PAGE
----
“Celebrity Adoptions and the Real World” on NYTimes:

There are simply not enough healthy, adoptable infants to meet Western demand — and there’s too much Western money being spent in search of those healthy babies…For each child adopted by a Western family, adoption agencies pay fees that are grossly oversized compared to local per capita incomes. Some of those children desperately need homes. But not always. In countries like Albania, Cambodia, Ethiopia, Guatemala, India, Indonesia, the Marshall Islands, Nepal, Romania, Samoa and Vietnam, unwittingly — and too often — good-hearted Westerners who wanted to save an orphan have created one instead. (EJ Graff)


While it is best for parents and adopted children to be of similar race and ethnicity, studies show that black children languish, unplaced, in the foster care system for much longer than other children do. It is important to get them out of the system and place them with loving families. (Marguerite A. Wright)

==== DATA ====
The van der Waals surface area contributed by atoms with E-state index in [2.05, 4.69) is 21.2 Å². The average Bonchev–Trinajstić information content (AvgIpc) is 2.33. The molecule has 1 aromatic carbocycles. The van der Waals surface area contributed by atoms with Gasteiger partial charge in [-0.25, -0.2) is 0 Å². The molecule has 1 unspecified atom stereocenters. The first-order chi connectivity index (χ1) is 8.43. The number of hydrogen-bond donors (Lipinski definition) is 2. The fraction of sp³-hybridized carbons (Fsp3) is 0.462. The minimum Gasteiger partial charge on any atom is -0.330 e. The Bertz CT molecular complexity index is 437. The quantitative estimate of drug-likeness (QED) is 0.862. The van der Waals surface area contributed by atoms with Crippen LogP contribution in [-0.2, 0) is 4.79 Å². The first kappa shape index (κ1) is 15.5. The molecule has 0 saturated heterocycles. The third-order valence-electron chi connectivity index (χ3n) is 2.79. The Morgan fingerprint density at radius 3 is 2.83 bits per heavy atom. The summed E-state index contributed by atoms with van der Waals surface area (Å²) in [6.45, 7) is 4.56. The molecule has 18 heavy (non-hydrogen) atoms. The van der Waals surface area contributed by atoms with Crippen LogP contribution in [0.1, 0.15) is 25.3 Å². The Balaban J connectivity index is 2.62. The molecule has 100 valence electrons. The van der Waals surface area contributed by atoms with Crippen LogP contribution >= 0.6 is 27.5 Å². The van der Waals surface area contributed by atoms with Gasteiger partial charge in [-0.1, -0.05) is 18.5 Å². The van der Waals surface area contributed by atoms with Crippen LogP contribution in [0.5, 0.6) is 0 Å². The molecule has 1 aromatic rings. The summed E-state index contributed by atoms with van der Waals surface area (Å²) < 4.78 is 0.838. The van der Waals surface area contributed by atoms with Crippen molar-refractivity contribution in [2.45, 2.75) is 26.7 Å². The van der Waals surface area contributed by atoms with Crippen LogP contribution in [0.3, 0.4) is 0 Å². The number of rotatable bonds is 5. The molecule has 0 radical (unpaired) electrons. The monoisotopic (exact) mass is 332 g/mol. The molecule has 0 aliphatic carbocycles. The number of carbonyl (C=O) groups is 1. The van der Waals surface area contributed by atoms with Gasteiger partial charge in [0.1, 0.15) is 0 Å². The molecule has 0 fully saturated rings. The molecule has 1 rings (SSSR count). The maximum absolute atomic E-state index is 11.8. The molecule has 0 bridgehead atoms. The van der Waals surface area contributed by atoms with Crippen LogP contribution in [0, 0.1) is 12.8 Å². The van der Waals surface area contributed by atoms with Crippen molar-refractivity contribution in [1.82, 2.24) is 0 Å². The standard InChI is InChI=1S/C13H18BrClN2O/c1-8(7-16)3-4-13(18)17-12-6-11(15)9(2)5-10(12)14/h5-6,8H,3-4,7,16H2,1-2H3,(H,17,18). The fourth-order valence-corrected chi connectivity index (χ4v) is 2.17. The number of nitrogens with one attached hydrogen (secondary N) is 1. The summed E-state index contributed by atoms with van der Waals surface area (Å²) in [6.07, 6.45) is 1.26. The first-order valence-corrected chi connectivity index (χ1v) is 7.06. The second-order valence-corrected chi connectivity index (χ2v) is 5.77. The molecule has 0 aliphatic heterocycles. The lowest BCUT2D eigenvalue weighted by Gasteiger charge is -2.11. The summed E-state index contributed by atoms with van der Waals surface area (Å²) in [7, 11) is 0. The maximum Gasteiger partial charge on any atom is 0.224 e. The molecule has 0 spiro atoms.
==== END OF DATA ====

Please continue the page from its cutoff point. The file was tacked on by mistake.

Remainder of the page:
… uMmm can we please first talk about why there are so many more black children in foster care in the first place?

Celebrity adoptions, unfortunately like many other international adoptions, are about the desire of rich people for the children of the poor. The adoption myth is that the world is full of orphans who need families; celebrity adoptions remind us that the world is really full of poor families who need assistance.

International adoption needs to be reformed by implementation of the subsidiarity principle: assistance toward maintaining the children in their original family and community must be attempted prior to any international placement. (David Smolin)


Read the rest of the article (and the comments) here.